What we learnt – Adelaide United 2 – 1 Wellington Phoenix

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Adelaide United defeated Wellington Phoenix 2-1 on Saturday afternoon courtesy of a winner deep into second half stoppage time.

Coopers Stadium witnessed an end to end contest in the first half, with Roly Bonevacia opening the scoring in the 15th minute following an incisive Phoenix counter attack. The hosts hit back in the 37th when a relatively unmarked Nigel Boogaard headed home Craig Goodwin’s corner to level the scores.

The Reds huffed and puffed in the second half but had to wait until the dying seconds of the match to find what proved to be the winner, with Sergio Cirio continuing his goalscoring exploits and tucking home following a set piece. It was a controversial goal after referee Strebre Delovski awarded a less than clear freekick to the Reds, which brought about the goal.

The dramatic win sees Adelaide maintain their impressive unbeaten home record which stretches to fifteen matches without tasting defeat at Coopers Stadium. Up next for the Reds is a trip to Gosford to face the Central Coast Mariners, while the Phoenix will need to rebound after this crushing loss when they travel to Perth to take on the Glory.

Bonevacia bossing things

Roly Bonevacia scored the game’s opening goal in the 15th minute when he sidefooted high into the roof of the net after a cutback from Roy Krishna, and put in an all round impressive display. The Dutch born midfielder appears to have found his niche in recent weeks for the Phoenix, with a tactical shift from coach Ernie Merrick getting the best out of his new signing.

Bonevacia completed all of his passes in the final third and won all of his tackles in a display that energised Wellington’s attack. The former Ajax midfielder also helped to close down and pressure the Reds as they looked to play out of defence.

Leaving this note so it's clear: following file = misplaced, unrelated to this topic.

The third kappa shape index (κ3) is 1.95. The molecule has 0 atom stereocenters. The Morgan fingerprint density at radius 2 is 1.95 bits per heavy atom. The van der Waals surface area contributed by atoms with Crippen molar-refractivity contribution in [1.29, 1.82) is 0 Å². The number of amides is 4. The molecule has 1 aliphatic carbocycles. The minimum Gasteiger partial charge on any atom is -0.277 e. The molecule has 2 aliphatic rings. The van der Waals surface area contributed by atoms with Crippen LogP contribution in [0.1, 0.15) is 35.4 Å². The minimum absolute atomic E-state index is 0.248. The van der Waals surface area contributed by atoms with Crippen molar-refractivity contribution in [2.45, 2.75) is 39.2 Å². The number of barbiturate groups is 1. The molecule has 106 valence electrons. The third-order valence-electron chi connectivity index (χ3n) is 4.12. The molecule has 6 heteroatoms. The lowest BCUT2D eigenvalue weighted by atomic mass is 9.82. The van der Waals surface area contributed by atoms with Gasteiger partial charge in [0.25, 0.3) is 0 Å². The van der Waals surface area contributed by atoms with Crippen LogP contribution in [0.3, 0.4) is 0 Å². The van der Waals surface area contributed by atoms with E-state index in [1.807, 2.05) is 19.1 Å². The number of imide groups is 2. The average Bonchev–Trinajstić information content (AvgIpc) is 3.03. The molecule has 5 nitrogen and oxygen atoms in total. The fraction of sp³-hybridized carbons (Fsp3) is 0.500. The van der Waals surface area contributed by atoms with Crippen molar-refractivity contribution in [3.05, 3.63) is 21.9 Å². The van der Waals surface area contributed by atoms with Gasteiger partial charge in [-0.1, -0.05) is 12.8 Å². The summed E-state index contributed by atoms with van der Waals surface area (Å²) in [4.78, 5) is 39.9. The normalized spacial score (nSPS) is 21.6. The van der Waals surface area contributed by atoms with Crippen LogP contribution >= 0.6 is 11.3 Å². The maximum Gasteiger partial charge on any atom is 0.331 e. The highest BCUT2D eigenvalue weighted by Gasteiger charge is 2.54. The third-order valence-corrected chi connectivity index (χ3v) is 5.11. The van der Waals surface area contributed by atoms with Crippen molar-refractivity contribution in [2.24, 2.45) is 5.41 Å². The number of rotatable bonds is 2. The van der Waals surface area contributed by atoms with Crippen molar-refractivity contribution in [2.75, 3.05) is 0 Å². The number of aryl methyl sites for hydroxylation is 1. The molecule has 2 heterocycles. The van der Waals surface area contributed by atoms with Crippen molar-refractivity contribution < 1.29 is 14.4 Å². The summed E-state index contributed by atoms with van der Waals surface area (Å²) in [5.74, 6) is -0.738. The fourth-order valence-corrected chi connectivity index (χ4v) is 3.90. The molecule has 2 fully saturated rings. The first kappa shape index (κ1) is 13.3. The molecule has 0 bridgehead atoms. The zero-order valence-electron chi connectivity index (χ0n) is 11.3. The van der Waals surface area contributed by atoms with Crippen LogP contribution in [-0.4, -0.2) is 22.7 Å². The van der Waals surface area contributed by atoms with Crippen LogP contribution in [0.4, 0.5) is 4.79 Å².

Late winner cures all ills. Or does it?

Taking until the 94th minute to secure their win, Adelaide laboured at times as they attempted to break down a stubborn and resolute Phoenix defence. After failing to score last Friday night against Sydney FC despite a host of chances, there was a sense from the 9,726 strong crowd it would once again be a frustrating ending to a match where the home side had been dominant.

But all changed in the 94th minute when Sergio Cirio prodded past Phoenix keeper Glen Moss to snatch a valuable three points for Adelaide and send an unlucky Wellington side away without a point.

“I think it’s very important, the goal, but I think we deserved to win this game because from the first minute we went to attack, we want to win,” Cirio said immediately after the final whistle.

“We play many games the last two weeks and I think in the end the team was a little bit tired but with heart we get the game.”

Djite’s absence being felt

The absence of striker Bruce Djite through injury is beginning to tell with United often lacking the ability to play through the middle of the Phoenix, something evident by their two goals coming through set pieces rather than open play.

Djite’s replacement, Pablo Sánchez acquitted himself well during the Reds’ FFA Cup semi final win midweek but he struggled to impose himself for large periods of the match. The Spaniard spent the majority of last season in the Spanish second division on the right flank and his lack of physicality has been shown up when deployed through the middle. A strong Phoenix centre half partnership of Andrew Durante and Ben Sigmund subdued the 31 year old.

Adelaide carried such little physical threat that in the 80th minute Sánchez was brought off and replaced by defender Dylan McGowan. This wasn’t a tactical change but a like-for-like swap as McGowan took Sánchez’s place in the centre of the United attack.

It proved to be a masterstroke from Adelaide coach Josep Gombau as McGowan won the header that led to Cirio’s sensational winner, but it also revealed a lack of central striking options in Gombau’s squad, something the Reds fans have been concerned about since the start of the season.

“We don’t have a striker now with Djite’s injury, and it’s [putting a defender up front] something that in the last minutes we did at Barcelona a lot,” Gombau said in the post match press conference.

Gombau also reinforced his belief in the concept by mentioning the name of José Ramón Alexanko, who scored 26 goals in 274 appearances for Barcelona under Johan Cruyff, an impressive record for a player who was nominally a central defender.

“A central defender is normally good in the air, good heading, and in the last minutes if you are drawing or losing you can cross balls.”

Andrew Cussen

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